The final talk in Sesson #1041, Engaging the Public with the Medieval World, looked at what English children are being taught in school. How much medieval history is in the new programme that was released in September 2014? Megan Gooch, Curator at the Historic Royal Palaces breaks down the English system for us in her paper, ‘Imprisonment, Execution, and Escape: Medieval History and the National Curriculum’.

Making the Castle a Home: Creating an Immersive Medieval World Using Live Costumed Interpreters

How does the use of unscripted, adaptive, historical interpretation boost the tourist experience? Right on the heels of our look at the Tower of London’s visitor engagement, we heard a paper from Lauren Johnson, Research Manager for Past Pleasures, the oldest historical interpretation company in the UK who educate and entertain the public at historical sites, museums, on stage and and on TV.

‘But Where are the Dungeons?’: How to Engage the Public at the Tower of London

A talk about how historical sites, like the Tower of London engage the public. How to handle visitor expectations, what do people come t see and how to tell history in a captivating but accurate manner.

Kindred of the Sea – Young Adult Fiction series about the Vikings

These three novels in the series Kindred of the Sea, by C.J. Adrien, are aimed at a young adult/teen audience

Daughter of Destiny, by Nicole Evelina

Before queenship and Camelot, Guinevere was a priestess of Avalon. She loved another before Arthur, a warrior who would one day betray her.

The Last Kingdom: An Interview with Bernard Cornwell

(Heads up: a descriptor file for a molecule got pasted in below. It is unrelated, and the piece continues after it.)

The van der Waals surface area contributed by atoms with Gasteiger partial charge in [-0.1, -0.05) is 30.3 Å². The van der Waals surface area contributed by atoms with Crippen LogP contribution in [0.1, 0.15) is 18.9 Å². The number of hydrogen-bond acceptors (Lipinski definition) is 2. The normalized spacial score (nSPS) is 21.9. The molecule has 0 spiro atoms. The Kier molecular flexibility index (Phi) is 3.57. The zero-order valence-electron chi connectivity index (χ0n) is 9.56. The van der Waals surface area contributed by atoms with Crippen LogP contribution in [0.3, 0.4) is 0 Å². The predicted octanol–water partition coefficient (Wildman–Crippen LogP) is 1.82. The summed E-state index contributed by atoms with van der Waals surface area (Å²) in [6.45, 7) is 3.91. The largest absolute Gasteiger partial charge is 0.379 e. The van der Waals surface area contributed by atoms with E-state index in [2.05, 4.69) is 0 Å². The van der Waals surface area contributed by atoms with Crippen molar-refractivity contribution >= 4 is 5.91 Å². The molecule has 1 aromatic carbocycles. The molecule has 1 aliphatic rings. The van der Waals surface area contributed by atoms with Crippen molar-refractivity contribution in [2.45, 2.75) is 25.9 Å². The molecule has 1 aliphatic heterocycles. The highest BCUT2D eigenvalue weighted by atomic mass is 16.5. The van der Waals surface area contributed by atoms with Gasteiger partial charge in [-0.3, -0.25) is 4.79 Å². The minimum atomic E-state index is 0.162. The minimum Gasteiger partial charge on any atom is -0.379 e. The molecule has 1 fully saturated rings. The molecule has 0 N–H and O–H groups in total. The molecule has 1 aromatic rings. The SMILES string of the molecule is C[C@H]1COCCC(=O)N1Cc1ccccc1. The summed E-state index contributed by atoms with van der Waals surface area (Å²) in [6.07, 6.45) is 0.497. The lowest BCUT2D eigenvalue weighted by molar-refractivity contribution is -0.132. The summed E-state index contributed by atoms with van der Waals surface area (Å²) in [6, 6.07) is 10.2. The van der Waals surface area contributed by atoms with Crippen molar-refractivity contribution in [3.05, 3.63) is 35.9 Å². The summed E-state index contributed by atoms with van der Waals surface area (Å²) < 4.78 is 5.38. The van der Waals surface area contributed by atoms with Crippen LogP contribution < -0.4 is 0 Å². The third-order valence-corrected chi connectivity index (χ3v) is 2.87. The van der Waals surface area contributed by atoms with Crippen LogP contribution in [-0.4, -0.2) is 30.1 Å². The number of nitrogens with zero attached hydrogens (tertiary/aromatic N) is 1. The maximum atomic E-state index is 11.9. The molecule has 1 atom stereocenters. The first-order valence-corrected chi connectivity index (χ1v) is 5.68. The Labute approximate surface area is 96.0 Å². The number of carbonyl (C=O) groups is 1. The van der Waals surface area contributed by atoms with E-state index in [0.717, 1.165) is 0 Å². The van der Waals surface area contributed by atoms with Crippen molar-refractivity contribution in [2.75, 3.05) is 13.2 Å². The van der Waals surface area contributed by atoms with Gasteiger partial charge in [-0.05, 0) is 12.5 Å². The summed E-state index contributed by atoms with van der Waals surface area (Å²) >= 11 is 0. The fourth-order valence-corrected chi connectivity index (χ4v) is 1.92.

What I find most compelling is the struggle to create a country which became England, a struggle that must have seemed hopeless at times and which roiled Britain in constant fighting. We think of England (especially) as a peaceful landscape, but in the 9th, 10th and 11th centuries it was horribly brutal and merciless.

Teaching Historical Theory through Video Games

The potential of video games for teaching history is receiving increasing recognition. However, the greatest emphasis is on their use as tools in secondary education. The few studies focusing on undergraduate education demonstrate the use of games to create an immersive historical experience with counterfactual options.

Minecraft and the Middle Ages

It is one of the most popular video games ever created. Moreover, educators are finding ways to use Minecraft as a teaching tool, and one that could be ideal for learning about the Middle Ages.

Gareth Hinds’ Beowulf

Dark and visceral, the graphic novel version of Beowulf created by Gareth Hinds is considered to be one of the most successful adaptations of the Old English tale.

Using LEGO to teach the Middle Ages

Here are a few ideas that teachers can use to teach the Middle Ages with LEGO